An appropriate supply of high-quality water is essential for health and is a fundamental human right. However, drinkable water is becoming extremely scarce [8]. In special, the health dangers caused by dirty water sources are more widespread and more harmful in poorer nations than in wealthy countries [9]. Surface water may be contaminated by sewage, industrial water discharge, or runoff from land clearing [10]. Ground water can also be poisoned by saltwater intrusion or waste dumping sites [11]. Water supplies were not always continuously assessed and investigated [12]. It takes sophisticated monitoring techniques to obtain evidence about pollutants in the environmental ground and surface water, safeguard water quality, and enhance the quality of household water supplies [13].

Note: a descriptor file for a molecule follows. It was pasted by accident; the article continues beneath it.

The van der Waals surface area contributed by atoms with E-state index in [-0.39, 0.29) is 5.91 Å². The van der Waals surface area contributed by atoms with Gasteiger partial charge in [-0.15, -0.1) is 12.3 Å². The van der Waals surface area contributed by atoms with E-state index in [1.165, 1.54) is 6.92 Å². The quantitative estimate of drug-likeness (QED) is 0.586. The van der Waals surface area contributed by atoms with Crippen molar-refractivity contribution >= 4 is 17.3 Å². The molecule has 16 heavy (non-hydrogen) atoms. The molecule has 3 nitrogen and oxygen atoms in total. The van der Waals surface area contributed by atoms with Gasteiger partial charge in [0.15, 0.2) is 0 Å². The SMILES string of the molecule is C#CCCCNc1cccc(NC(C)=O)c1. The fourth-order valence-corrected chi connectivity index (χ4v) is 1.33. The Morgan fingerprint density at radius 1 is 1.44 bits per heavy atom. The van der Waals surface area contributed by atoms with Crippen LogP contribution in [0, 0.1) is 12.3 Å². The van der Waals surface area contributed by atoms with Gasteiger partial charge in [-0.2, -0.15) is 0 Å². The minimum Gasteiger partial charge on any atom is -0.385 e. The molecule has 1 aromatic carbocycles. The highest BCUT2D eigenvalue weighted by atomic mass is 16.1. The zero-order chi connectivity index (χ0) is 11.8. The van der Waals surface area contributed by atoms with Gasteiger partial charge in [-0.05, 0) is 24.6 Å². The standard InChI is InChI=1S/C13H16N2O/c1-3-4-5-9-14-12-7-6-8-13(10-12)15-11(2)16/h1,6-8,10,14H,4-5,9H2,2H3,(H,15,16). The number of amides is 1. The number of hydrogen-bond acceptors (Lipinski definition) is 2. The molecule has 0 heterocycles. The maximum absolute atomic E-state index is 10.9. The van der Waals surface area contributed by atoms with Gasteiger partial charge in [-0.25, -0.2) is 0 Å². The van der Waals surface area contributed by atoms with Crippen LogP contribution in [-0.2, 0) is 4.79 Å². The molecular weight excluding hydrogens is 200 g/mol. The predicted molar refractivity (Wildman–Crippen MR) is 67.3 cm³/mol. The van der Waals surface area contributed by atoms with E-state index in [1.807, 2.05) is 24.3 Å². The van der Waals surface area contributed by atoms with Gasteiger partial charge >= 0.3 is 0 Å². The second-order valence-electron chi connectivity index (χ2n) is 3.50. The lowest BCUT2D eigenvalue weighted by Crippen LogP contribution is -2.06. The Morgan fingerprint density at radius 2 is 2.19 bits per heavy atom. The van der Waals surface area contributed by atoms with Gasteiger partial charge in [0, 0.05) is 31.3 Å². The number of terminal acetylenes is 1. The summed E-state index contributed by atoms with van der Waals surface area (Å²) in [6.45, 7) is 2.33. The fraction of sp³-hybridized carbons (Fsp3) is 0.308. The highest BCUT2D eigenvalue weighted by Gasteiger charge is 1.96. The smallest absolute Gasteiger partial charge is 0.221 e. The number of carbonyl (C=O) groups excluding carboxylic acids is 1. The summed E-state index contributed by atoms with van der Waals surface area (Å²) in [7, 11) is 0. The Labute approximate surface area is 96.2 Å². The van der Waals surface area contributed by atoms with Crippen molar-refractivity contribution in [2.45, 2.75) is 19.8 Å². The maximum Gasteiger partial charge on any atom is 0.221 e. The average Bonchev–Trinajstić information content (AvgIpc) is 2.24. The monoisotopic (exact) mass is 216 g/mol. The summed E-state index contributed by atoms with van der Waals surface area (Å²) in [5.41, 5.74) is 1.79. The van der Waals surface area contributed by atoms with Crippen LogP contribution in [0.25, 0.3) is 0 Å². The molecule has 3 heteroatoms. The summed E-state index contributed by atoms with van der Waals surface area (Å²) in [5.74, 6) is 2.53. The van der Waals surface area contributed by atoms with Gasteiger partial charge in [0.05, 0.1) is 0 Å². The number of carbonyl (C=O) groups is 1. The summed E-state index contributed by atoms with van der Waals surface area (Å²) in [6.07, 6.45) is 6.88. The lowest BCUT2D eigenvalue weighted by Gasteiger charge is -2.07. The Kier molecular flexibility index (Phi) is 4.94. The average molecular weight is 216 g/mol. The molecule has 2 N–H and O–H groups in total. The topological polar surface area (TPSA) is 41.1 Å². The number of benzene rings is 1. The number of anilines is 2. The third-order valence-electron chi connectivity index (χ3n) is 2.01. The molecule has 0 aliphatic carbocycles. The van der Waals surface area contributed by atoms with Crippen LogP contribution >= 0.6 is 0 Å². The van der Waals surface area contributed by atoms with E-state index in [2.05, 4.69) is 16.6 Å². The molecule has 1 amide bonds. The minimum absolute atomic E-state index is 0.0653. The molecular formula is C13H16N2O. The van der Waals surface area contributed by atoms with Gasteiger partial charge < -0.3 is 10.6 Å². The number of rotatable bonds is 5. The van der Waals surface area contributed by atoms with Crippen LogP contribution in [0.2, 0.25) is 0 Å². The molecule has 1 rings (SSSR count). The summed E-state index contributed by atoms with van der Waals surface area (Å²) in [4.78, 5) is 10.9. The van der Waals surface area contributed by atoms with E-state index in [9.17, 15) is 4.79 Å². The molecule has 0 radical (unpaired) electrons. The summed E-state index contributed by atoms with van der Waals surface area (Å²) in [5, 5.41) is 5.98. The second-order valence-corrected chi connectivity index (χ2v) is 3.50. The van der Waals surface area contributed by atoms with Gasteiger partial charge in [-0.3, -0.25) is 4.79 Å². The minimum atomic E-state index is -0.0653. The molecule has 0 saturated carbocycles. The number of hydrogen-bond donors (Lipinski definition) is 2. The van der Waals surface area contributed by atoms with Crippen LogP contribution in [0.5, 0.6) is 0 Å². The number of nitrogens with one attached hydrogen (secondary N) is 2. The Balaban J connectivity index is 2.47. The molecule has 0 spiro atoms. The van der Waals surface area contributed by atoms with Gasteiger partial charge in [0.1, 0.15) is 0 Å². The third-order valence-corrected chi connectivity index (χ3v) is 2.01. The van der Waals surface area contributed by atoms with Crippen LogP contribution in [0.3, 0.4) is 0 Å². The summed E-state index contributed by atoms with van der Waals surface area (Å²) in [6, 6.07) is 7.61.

Due to recent developments in the creation of portable, less expensive air pollution sensors reporting data in near real time at a high time resolution, improved computational and visualization capabilities, and wireless communication/infrastructure, the framework for air pollution monitoring is quickly changing. By strengthening compliance monitoring and complementing ambient air monitoring, these developments could assist conventional air quality monitoring. With the use of sensors, communities and individuals are starting to have the knowledge they need to understand their environmental exposures. With these data, community- and individual-based pollution reduction plans can be devised, and connections to health markers can be understood.